1. Surprise. 2. Denial, 3. Projection, 4. Sympathy, 5. Alarm, 6. Threat, 7. Provocation, 8. Delay, 9. Panic, 10. Defence, 11. Confusion. 12. Diversion, 13. Counter attack, 14. Humility, 15. Play victim.

The sentence is more astonishing when one remembers that it was written in the apparent belief that it was about someone who called the National Bullying Helpline and introduced HR&DM to a contract worth about £8000. Under the contract, the Helpline operator deemed that X's grievance was vexatious, like (at least) 32% of grievances HR&DM investigated in 2006. The helpline operator recommended that X was disciplined for gross misconduct. Now, when X is presumed to be the person exposing the process behind her horrendous experience, the "helpline" portrays her as "sad, lonely, mentally unstable, a bully and a coward." 

"If you or your company is targeted by a Cyber Bully, do not reproach yourself. Ask yourself wither the perpetrator has an axe to grind. The answer is invariably yes."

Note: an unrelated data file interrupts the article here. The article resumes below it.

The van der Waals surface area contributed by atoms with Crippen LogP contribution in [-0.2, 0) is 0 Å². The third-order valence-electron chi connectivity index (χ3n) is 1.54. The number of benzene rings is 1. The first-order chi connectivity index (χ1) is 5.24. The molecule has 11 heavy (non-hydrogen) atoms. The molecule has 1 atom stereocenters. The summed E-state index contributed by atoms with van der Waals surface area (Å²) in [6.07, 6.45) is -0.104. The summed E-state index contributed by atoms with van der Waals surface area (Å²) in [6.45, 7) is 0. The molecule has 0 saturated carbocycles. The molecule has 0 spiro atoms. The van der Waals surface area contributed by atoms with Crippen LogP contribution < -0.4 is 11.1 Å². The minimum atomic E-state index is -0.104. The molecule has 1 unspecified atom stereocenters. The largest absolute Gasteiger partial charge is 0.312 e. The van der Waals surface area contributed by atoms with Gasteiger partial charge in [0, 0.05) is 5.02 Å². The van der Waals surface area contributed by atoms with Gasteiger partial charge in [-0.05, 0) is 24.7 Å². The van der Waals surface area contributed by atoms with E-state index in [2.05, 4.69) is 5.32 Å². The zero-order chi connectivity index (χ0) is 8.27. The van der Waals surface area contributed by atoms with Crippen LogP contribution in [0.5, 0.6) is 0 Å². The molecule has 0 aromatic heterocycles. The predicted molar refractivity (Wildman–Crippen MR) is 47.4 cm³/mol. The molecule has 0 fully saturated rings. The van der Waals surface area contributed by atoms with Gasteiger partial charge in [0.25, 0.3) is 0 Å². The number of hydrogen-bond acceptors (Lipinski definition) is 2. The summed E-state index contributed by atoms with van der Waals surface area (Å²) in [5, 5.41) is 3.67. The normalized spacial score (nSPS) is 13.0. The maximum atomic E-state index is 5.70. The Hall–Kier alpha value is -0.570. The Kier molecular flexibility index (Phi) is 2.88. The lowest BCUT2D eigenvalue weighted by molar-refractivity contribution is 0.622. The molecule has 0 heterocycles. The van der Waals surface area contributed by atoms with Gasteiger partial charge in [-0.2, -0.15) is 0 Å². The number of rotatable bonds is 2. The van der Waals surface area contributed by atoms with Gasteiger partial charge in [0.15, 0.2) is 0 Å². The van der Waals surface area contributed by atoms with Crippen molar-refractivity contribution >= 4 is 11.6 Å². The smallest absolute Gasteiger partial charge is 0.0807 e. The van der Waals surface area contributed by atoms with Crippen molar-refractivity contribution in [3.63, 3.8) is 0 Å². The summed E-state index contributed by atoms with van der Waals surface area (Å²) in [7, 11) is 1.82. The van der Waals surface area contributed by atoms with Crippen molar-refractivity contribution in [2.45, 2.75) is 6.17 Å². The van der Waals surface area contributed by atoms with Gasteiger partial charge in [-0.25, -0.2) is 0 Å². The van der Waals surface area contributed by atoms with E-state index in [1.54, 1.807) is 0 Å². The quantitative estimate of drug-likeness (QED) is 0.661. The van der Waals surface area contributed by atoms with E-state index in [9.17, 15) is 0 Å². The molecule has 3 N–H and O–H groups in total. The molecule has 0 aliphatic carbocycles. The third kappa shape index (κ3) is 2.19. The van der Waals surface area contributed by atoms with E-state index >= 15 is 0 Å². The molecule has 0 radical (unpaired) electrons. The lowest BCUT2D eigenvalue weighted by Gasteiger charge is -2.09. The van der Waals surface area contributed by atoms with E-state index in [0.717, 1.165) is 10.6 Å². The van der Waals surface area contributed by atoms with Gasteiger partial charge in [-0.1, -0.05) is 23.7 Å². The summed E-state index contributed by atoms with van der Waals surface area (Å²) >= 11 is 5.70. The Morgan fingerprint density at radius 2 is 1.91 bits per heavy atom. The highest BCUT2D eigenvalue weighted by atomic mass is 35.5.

Even though X does not have an axe to grind, it would not be surprising if she did, given what HR&DM wrote about her while she thought she was receiving help from their charity helpline. In this case however, the blog is here for the sake of innocent and vulnerable members of society who may be taken in by the helpline's  manufactured credibility. They are entitled to know the risk of following the same advice, and presently this is the only publication that spells out the risk.
"Cyberbullying, if believed by a reasonable person to be an act of victimisation or harassment, may be regarded as a criminal offense under The Harassment Act."

Incomplete & inaccurate citation noted.

There's a curious footnote below the NBH's new paragraph on cyberbullying, in which (as above) the writer refers to bullying as unacceptable and inexcusable, and says that bullies are delusional, often sad, lonely, mentally unstable individuals - incapable of separating fact from fiction, and cowards... even criminals... The footnote says:
"WHAT ABOUT THE BULLY?
Have you been accused of being a bully? This can be extremely distressing and, often, the allegation is unwarranted. Remember, you have rights too - whatever your status in the organisation. ASK for a FREE copy of: What to do if accused of being a Bully. It really does contain some practical tips and advice. Email us for a copy."
Poor alleged bullies ...

1 September 2009